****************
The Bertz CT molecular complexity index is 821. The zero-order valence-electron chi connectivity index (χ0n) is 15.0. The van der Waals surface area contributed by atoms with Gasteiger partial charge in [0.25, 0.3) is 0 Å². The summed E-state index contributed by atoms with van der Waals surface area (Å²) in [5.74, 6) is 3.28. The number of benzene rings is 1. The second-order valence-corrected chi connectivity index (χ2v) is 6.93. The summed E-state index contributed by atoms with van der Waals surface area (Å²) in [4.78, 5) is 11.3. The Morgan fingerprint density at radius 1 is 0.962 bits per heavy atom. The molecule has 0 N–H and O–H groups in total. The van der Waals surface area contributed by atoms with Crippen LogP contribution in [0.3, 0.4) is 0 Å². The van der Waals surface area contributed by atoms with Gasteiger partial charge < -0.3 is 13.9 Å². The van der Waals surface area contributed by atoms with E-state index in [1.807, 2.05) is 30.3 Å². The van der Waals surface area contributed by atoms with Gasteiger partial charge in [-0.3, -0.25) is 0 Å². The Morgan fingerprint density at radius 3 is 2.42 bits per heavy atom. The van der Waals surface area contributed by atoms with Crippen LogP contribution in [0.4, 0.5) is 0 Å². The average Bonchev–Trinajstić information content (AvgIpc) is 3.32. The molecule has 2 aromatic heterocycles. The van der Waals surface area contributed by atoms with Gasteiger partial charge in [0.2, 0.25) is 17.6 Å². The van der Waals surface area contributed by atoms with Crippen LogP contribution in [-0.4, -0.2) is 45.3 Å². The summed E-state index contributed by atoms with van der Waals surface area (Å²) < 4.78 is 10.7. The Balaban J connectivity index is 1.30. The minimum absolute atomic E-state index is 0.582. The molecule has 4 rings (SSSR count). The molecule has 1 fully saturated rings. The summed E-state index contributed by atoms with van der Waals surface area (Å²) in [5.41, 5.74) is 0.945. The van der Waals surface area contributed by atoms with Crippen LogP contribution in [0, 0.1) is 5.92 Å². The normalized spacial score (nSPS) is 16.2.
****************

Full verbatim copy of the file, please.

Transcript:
The Bertz CT molecular complexity index is 821. The zero-order valence-electron chi connectivity index (χ0n) is 15.0. The van der Waals surface area contributed by atoms with Gasteiger partial charge in [0.25, 0.3) is 0 Å². The summed E-state index contributed by atoms with van der Waals surface area (Å²) in [5.74, 6) is 3.28. The number of benzene rings is 1. The second-order valence-corrected chi connectivity index (χ2v) is 6.93. The summed E-state index contributed by atoms with van der Waals surface area (Å²) in [4.78, 5) is 11.3. The Morgan fingerprint density at radius 1 is 0.962 bits per heavy atom. The molecule has 0 N–H and O–H groups in total. The van der Waals surface area contributed by atoms with Crippen LogP contribution in [0.3, 0.4) is 0 Å². The van der Waals surface area contributed by atoms with Gasteiger partial charge < -0.3 is 13.9 Å². The van der Waals surface area contributed by atoms with E-state index in [1.807, 2.05) is 30.3 Å². The van der Waals surface area contributed by atoms with Gasteiger partial charge in [-0.3, -0.25) is 0 Å². The Morgan fingerprint density at radius 3 is 2.42 bits per heavy atom. The van der Waals surface area contributed by atoms with Crippen LogP contribution in [0.4, 0.5) is 0 Å². The average Bonchev–Trinajstić information content (AvgIpc) is 3.32. The molecule has 2 aromatic heterocycles. The van der Waals surface area contributed by atoms with Gasteiger partial charge in [0.2, 0.25) is 17.6 Å². The van der Waals surface area contributed by atoms with Crippen LogP contribution in [-0.4, -0.2) is 45.3 Å². The summed E-state index contributed by atoms with van der Waals surface area (Å²) < 4.78 is 10.7. The Balaban J connectivity index is 1.30. The minimum absolute atomic E-state index is 0.582. The molecule has 4 rings (SSSR count). The molecule has 1 fully saturated rings. The summed E-state index contributed by atoms with van der Waals surface area (Å²) in [5.41, 5.74) is 0.945. The van der Waals surface area contributed by atoms with Crippen LogP contribution in [0, 0.1) is 5.92 Å². The normalized spacial score (nSPS) is 16.2.